Once again, the brave editor of 573 Magazine risked life and limb to bring you a fresh story. Okay, Maybe not fraught with danger for real, but one certainly filled with the possibility of a good old fashioned bee sting—yikes!
If you've never been around a beehive when someone is digging around inside, it would be hard to grasp the terror that rolls through your head. Don't get me wrong, I love bees, but the sound of angry bees buzzing around and looking for a way under the beekeeper's veil is pretty unnerving for sure. Luckily, I had a pro to help me with this story. Meet Stephanie Brewer—one brave lover of honey.
573: Tell us about your family.
Randy and I have a blended family. We have been married for almost four years. Between the two of us, we have five children (three girls, two boys) that all live outside the home. We also have four grandchildren. We are a very busy couple. We own and operate Olympic Steakhouse in Fredericktown, though I run Bella Luna Landscape Maintenance by myself. I also have an Etsy shop named BellaLunaBees. Downtime is almost unheard of, but when we can find it, we love to camp.
573: How did you get into beekeeping?
As a horticulturist, I was focused on finding more ecologically responsible landscaping practices, and beekeeping naturally evolved from that. I noticed more out of necessity that pollination was fading and that we need to be mindful of our pollinators—all of them. Beekeeping was just one of those facets. I remember as a young girl watching a Time Life or Nova special on honeybees, and it always fascinated me. I never knew anyone who kept bees, so I was a bit intimidated to delve into it. A friend and colleague told me about a beekeeping workshop held in Park Hills every January hosted by Parkland Beekeepers Association. I took the course, attended the meetings, got a mentor, and have been hooked ever since.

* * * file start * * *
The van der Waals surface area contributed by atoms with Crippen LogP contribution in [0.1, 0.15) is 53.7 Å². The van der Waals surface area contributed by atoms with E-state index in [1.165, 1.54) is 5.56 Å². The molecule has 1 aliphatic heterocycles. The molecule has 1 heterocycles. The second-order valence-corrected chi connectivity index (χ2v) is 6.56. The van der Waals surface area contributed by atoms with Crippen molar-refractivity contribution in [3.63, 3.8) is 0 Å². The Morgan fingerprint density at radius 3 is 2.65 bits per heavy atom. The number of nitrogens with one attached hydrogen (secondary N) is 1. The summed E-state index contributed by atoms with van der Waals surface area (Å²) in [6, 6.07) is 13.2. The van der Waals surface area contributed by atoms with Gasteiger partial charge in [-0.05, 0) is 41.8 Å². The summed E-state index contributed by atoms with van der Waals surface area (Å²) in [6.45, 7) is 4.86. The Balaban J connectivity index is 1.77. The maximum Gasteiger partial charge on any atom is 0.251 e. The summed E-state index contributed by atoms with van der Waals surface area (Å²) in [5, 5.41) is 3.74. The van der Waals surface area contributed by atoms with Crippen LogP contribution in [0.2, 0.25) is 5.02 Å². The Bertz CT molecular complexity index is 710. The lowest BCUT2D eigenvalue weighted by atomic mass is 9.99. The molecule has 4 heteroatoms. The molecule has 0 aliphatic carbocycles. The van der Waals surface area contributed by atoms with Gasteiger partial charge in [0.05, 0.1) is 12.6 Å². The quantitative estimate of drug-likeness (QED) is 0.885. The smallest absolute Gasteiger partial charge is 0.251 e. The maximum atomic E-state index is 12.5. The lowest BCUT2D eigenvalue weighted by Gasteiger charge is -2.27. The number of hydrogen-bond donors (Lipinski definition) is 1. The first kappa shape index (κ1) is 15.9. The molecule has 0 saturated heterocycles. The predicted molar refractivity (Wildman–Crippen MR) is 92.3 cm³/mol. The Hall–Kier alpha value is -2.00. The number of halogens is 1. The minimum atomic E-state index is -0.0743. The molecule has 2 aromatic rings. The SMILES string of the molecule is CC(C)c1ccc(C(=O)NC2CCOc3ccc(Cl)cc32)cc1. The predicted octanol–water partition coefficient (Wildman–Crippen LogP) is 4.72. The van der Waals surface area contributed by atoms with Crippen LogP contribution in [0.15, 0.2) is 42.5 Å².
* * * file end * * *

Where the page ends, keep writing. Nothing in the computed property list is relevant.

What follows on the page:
573: Is it hard to start beekeeping?
Hmmmm.... hard? No. It can be a little overwhelming, though. There is soooooo much to learn—so much to know and so much to contemplate. There is verbiage that you might not be familiar with except in beekeeping. I would advise a few things: 1) If at all possible, join a beekeeping group. 2) Get a knowledgeable mentor. 3) Read, read, read! Devour as much information as you can through books and reputable sources.
After adequate preparation and about of year of learning, get two colonies. Having two colonies allows you to compare between the two. You may not realize a potential issue if you are only observing one colony.
573: Tell us about your honey!
My husband and I made the decision a few years ago to do away with processed sugars. For sweetener, we almost strictly use honey. Three years ago, our honey harvest was abundant. I decided to honey swap with other beekeepers around the world. It is enjoyable to contact people in beekeeping forums and offer to send a pound of honey in exchange for a pound of theirs. Different kinds of honey from distinct regions and varied seasons have unique flavors.
That same year I entered the Black Jar International Honey Tasting Contest. I won the Central U.S. division and received a blue ribbon, a letter of acknowledgment, and a monetary prize. I used the prize money to open my Etsy shop.